Sunday, March 15, 2009


By C.J. Burch
153 pgs

The old adage says you can’t judge a book by its cover. That’s true, unfortunately what that saying fails to take into account is, you can’t market a book without a hell of a nice cover. It’s not that readers judge a book by its packaging as much as attractive covers are more likely to attract attention. Which is why C.J. Burch’s self published adventure, THE STAR OF KALEEL, gets a very bad deal here. Had Burch been able to acquire the services of people who know art and graphic designing, I am positive his work would be getting a wider audience.

THE STAR OF KALEEL is a sword and sorcery tale that is competently written, presents fresh ideas and settings and offers up two really great characters at its center. Karim and Maleeva are vicious, professional gladiators in the pits of Solon, where they fight and die for the entertainment of the populace. Karim is the older, wiser of the two, whereas the younger Maleeva desires to take her place as the number one fighter in the pits. Both are soul weary of their lives and when they are offered a job as agents of a wealthy female politician, they see it as their one chance to escape their hellish lives.

The plot is simple enough and a familiar one to readers of this genre. Somewhere in a desert outpost between the east and the west, a power jewel is buried, hidden away hundreds of years ago because of its dangerous powers. The Star of Kaleel is said to be able to destroy entire nations, maybe all mankind, with a simple thought. Now a madman named Hafad is after the jewel for his own dark ambition and Karim and Maleeva are sent to stop him and steal back the jewel for their patron.

Burch moves the pace along at a good clip and the writing never gets bogged down. The characters are fully sketched and as a reader I found myself quickly caught up in their circumstances. Most readers expect to find male heroes in this kind of adventure, thus having two beautiful, deadly women instead is a refreshing change. Burch explores the women’s lives and feelings towards each other in a very delicate and mature fashion, eschewing a prurient approach a lesser writer could easily have been tempted to follow.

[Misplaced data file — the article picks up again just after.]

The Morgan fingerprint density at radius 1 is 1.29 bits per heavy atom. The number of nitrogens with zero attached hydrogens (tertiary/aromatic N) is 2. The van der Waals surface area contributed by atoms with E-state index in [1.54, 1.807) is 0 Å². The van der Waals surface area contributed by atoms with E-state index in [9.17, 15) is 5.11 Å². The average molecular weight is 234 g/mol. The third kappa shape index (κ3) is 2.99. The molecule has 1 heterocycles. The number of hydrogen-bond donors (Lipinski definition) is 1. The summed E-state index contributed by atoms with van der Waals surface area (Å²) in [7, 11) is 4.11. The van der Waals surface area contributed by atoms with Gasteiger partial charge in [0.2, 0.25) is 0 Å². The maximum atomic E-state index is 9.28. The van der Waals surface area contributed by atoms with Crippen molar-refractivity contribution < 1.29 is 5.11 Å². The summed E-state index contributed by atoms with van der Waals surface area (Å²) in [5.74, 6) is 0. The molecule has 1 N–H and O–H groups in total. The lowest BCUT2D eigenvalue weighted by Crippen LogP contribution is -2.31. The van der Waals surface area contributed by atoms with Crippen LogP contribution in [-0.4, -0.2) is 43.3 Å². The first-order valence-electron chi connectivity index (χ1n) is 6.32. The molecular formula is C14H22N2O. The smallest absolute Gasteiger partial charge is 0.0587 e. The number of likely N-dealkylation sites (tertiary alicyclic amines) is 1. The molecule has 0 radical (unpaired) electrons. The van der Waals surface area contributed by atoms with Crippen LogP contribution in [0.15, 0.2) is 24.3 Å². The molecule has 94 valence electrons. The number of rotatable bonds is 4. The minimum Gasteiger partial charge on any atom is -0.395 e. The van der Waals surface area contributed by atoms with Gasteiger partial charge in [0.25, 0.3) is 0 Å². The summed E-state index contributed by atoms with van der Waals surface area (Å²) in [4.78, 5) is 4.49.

Thus, in the end, he delivers a solid, enjoyable adventure that I’m very happy to have discovered. This is a very good book that deserves your attention and support. Go to and punch it up. And please, as I said at the start of this review, don’t be put off by the cover. Yes, it is crude and amateurish, but what’s inside is anything but.


Tim Mayer said...

It sounds worthwhile. My own first novel has a lousy cover, but this is what I got for trying to describe my concept of it over the phone to a graphic artist.

Ron Fortier said...

Unless you've worked with a particular artist before, that's exactly what's going to happen every time. Considering all the people out there self-publishing these days, I think most of them would be better served to simply find a nice, solid font and not have images. Just a title and author credit will get the job done without creating negative vibes that arise from poor artwork.